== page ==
FHFA, Fannie Mae Cease Selling REOs To Rent-To-Own Companies
Fannie Mae has recently ceased all sales of real estate owned (REO) properties to Vision Property Management – and, in fact, all other “rent-to-own” companies – after an investigation revealed that some of the homes Vision offered on a rent-to-own basis had lead paint, failing septic systems and other safety problems, even though the renters had agreed by way of their contracts to move into the homes “as is” and fix them up.
On the surface, Vision’s goal of getting lower-income people into homes they can ultimately own is enviable: Not only does the company create a path to homeownership through its rent-to-own program that otherwise might not exist, but its model also helps speed up the elimination of blight by putting renters in control of property condition.
Part of the problem lies in the fact that in most, if not all, states, it is illegal to rent a property if it isn’t safe or in good functioning condition – even if the property owner agrees by way of the lease to fix it up. Normally, if an investor buys a property from Fannie Mae that has lead paint, the investor is required to remediate the problem before renting or selling it. Under Vision’s model, however, the homes are leased “as is” and the tenants have responsibility for repairs and maintenance.
Apparently, that model is flawed because now, following an investigation, as well as a series of articles in the New York Times detailing the company’s practices, the Federal Housing Finance Agency (FHFA) and Fannie Mae have agreed to stop selling the properties to Vision and, in fact, all rent-to-own companies.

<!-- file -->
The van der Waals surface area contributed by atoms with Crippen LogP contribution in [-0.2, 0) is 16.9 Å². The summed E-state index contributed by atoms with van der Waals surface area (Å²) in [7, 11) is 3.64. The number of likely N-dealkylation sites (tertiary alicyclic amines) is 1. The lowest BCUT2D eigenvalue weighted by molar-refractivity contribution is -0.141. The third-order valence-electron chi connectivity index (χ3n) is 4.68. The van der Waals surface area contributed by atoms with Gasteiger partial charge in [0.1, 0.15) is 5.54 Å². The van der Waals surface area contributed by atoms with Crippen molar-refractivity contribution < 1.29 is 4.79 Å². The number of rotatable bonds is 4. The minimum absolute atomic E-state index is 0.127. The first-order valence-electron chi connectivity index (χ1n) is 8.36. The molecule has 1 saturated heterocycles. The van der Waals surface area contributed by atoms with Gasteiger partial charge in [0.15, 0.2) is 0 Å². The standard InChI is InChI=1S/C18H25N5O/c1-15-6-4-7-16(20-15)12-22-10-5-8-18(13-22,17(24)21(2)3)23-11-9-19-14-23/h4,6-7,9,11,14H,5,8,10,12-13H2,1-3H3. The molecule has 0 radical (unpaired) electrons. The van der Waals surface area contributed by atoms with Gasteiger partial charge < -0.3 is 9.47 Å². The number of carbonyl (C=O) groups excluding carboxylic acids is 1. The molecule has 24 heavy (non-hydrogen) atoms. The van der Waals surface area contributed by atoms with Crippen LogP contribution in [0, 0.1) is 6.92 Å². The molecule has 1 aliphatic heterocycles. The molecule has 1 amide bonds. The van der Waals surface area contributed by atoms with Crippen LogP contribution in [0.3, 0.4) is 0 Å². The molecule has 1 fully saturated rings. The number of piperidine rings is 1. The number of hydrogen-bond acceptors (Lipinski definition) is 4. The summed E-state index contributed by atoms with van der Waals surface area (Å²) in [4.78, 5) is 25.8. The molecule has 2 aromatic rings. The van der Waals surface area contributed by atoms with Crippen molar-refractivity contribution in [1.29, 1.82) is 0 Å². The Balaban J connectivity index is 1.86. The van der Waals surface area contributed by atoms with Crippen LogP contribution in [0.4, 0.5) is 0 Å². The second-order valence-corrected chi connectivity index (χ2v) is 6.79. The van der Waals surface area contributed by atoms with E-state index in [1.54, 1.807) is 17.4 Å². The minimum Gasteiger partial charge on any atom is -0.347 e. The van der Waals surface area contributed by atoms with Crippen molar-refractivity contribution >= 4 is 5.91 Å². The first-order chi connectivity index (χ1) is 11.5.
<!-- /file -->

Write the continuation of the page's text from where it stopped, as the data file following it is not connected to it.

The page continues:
The decision is based, in part, on the results of an investigation conducted by Rep. Elijah E. Cummings, D- Md., a ranking member of the House Committee on Oversight and Government Reform, which revealed that the company had “willfully” ignored its responsibilities as owner and landlord of the properties, “endangering tenants and promoting abusive lease-to-own schemes,” according to a statement from Cummings’ office.
“Families who move into homes purchased from Fannie Mae should not have to worry about whether their children will get lead poisoning,” Cummings says in the statement. “Vision withheld documents from both Congress and Fannie Mae, so I applaud this decision to end sales to this company.”
On May 12, Cummings sent a letter urging the FHFA to restrict Vision and other “unscrupulous investors” from buying properties at bargain-basement prices and then “shirking their obligation as landlords to ensure the safety and habitability of their homes.”
Contributing to the FHFA and Fannie Mae’s decision was the fact that Vision had declined to provide certain data on its leases as part of the investigation.
In response to the situation, Fannie Mae plans to insert in its future contracts with investors a provision prohibiting the use of Fannie properties in lease-to-own schemes.
In addition, Fannie Mae will identify all investors that buy more than 25 REOs in a single year and will approach these buyers to sign memoranda of understanding requiring them to provide data about how properties they buy from Fannie are being used.
Cummings’ investigating into Vision’s “abusive practices” is the result of an article in the New York Times detailing how a family in Baltimore suffered lead poisoning after living in a home leased from Vision that had been purchased from Fannie Mae.